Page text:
Marli Louw, a PhD student at the Dept. of Viticulture and Oenology has entered the FameLab competition and was selected as one of the top 10 Finalists for the FameLab South Africa. Marli will present her talk on the 4th May at the Cape Town International Convention Centre.

FameLab is an international competition which aims to nurture engagement between science and society by creating spaces for young people to find their voices and talk about their science, technology, engineering and mathematics. The project started in 2005 at the Cheltenham Science Festival in the United Kingdom and quickly became an international initiative, currently present in 26 countries worldwide thanks to a partnership with the British Council. FameLab is designed to inspire and motivate people working in science and technology to play an active role in communicating their fields to the public through the medium of a talk given before an audience in 3min. The British Council and local implementing partner Jive Media Africa are running FameLab in South Africa in partnership with the South African Agency for Science & Technology Advancement (SAASTA), a business unit of the National Research Foundation. 

The semi-finals videos was uploaded to the SAASTA website (and also YouTube). There is a voting poll on the website and we were hoping for your everyone's support and votes.

http://www.saasta.ac.za/competitions/famelab/who-will-be-the-2016-sa-pop-idol-of-science/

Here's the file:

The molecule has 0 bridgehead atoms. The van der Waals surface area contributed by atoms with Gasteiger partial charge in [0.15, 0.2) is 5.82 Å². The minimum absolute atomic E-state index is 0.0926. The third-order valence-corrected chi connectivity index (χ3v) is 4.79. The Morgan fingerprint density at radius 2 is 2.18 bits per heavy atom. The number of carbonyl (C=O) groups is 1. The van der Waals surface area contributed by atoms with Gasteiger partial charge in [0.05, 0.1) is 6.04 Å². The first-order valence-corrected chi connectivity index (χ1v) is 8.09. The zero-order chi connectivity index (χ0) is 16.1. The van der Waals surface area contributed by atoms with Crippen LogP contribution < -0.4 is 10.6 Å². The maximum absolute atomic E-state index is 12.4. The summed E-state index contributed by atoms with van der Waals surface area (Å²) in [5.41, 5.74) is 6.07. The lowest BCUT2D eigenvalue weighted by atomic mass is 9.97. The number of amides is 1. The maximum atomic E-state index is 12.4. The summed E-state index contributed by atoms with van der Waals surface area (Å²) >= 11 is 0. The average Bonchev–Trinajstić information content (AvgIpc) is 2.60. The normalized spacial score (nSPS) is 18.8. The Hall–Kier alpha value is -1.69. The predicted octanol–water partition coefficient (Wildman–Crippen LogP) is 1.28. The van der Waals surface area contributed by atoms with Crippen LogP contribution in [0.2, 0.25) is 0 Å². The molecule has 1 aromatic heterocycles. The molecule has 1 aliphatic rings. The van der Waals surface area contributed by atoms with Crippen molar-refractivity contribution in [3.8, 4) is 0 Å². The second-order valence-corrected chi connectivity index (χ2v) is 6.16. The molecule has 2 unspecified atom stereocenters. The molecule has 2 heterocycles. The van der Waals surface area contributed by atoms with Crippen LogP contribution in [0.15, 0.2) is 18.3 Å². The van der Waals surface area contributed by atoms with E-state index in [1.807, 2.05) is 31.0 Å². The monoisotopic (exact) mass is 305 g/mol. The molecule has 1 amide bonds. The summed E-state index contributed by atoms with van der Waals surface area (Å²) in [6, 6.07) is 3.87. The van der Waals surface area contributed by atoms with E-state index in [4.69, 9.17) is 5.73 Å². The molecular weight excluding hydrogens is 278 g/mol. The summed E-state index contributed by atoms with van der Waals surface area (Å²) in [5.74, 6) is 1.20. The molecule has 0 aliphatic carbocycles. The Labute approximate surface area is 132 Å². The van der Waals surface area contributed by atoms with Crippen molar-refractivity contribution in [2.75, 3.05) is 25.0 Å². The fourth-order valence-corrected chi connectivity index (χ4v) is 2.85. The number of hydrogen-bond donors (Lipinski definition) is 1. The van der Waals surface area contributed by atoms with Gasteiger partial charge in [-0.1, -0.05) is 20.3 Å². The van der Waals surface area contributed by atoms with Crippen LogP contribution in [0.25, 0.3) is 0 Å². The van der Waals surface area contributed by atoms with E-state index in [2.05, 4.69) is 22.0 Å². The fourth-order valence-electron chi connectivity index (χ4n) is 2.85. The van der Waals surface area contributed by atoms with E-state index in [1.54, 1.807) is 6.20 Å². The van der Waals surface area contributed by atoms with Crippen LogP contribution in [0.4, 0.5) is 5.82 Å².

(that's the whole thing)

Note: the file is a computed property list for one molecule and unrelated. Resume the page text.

SA NEUROSCIENTISTS LAUNCH WORLD'S FIRST NEUROWINE

www.themediaonline.co.za - 22 Apr 2016

A South African team of neuromarketers and neuroscientists have announced the launch of the world’s first ever NeuroWine, a wine that was developed by taking the tools and technologies that are traditionally used in neuroscience and applying them to the art of wine-making.

Image: www.themediaonline.co.za

 

Heatwave shrivelling French wine production

- 05 Apr 2016

Coming to your white wines soon!

Karien O'Kennedy - 05 Apr 2016

Two products that are in the final stages of OIV approval for use in winemaking are pure glutathione (an anti-oxident) and Proctase, the new solution for preventing protein instability in white wines.

Potato protein now legal for use in South African wine production

Karien O'Kennedy - 05 Apr 2016

On 21 August 2015 the Wine and Spirit Board published that specific potato and pea proteins are now legal for use in juice and wine fining

The Basket Press - August 2015

Karien O'Kennedy - 05 Apr 2016

Welcome to the first addition of The Basket Press Newspaper! This first addition comes available to you electronically as well as in print, because we respect the traditionalists amongst you. Dedicated to wine science communication we aim to bring you the latest news on the academic front in bite size, easy to understand and last but not the least, in an entertaining and pleasing on the eye format. We hope you enjoy it!

Stellenbosch University Oenology lecturer recognised for excellence in teaching

by Engela Duvenage, Faculty of AgriSciences, Stellenbosch University - 05 Apr 2016

Marianne McKay, who teaches Oenology at Stellenbosch University (SU), has been recognised for her engaged teaching strategies. This lecturer, who works in the Department of Viticulture and Oenology (DVO), is to receive the 2015 National Excellence in Teaching Award. It is awarded annually by the Council for Higher Education (CHE) and the Higher Education Learning and Teaching Association of Southern Africa (HELTASA) in recognition of excellent teaching at South African universities.

VINEYARD PRACTICES INFLUENCE MICROBIAL DIVERSITY IN SPONTANEOUS FERMENTATIONS

by Karien O'Kennedy - 05 Apr 2016